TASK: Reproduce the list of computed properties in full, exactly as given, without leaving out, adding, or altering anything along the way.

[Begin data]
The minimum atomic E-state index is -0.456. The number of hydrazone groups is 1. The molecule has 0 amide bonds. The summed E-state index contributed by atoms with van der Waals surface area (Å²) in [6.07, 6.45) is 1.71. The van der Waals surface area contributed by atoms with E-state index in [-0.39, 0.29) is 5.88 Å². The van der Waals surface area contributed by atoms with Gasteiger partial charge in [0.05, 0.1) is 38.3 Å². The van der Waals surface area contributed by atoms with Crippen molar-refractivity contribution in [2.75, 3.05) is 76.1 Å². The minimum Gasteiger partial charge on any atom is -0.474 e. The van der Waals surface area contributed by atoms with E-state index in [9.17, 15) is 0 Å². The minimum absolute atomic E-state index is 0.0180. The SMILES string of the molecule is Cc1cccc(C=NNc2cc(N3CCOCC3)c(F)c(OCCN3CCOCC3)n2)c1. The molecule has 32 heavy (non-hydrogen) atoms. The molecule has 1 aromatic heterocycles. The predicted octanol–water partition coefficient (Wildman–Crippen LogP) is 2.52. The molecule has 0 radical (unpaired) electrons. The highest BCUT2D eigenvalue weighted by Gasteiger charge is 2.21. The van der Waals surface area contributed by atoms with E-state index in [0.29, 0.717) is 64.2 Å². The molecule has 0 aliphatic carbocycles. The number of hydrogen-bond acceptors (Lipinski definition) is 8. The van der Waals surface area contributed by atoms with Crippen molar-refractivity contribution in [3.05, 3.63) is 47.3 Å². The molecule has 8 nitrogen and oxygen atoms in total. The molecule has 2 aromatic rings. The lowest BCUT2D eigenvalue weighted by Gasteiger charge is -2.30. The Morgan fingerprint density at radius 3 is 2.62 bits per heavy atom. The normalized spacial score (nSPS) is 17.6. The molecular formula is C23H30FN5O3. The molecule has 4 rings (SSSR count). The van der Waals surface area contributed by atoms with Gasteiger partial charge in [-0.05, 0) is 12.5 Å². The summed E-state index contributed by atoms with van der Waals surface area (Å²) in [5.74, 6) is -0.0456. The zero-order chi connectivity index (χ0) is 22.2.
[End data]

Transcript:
The minimum atomic E-state index is -0.456. The number of hydrazone groups is 1. The molecule has 0 amide bonds. The summed E-state index contributed by atoms with van der Waals surface area (Å²) in [6.07, 6.45) is 1.71. The van der Waals surface area contributed by atoms with E-state index in [-0.39, 0.29) is 5.88 Å². The van der Waals surface area contributed by atoms with Gasteiger partial charge in [0.05, 0.1) is 38.3 Å². The van der Waals surface area contributed by atoms with Crippen molar-refractivity contribution in [2.75, 3.05) is 76.1 Å². The minimum Gasteiger partial charge on any atom is -0.474 e. The van der Waals surface area contributed by atoms with E-state index in [9.17, 15) is 0 Å². The minimum absolute atomic E-state index is 0.0180. The SMILES string of the molecule is Cc1cccc(C=NNc2cc(N3CCOCC3)c(F)c(OCCN3CCOCC3)n2)c1. The molecule has 32 heavy (non-hydrogen) atoms. The molecule has 1 aromatic heterocycles. The predicted octanol–water partition coefficient (Wildman–Crippen LogP) is 2.52. The molecule has 0 radical (unpaired) electrons. The highest BCUT2D eigenvalue weighted by Gasteiger charge is 2.21. The van der Waals surface area contributed by atoms with E-state index in [0.29, 0.717) is 64.2 Å². The molecule has 0 aliphatic carbocycles. The number of hydrogen-bond acceptors (Lipinski definition) is 8. The van der Waals surface area contributed by atoms with Crippen molar-refractivity contribution in [3.05, 3.63) is 47.3 Å². The molecule has 8 nitrogen and oxygen atoms in total. The molecule has 2 aromatic rings. The lowest BCUT2D eigenvalue weighted by Gasteiger charge is -2.30. The Morgan fingerprint density at radius 3 is 2.62 bits per heavy atom. The normalized spacial score (nSPS) is 17.6. The molecular formula is C23H30FN5O3. The molecule has 4 rings (SSSR count). The van der Waals surface area contributed by atoms with Gasteiger partial charge in [-0.05, 0) is 12.5 Å². The summed E-state index contributed by atoms with van der Waals surface area (Å²) in [5.74, 6) is -0.0456. The zero-order chi connectivity index (χ0) is 22.2.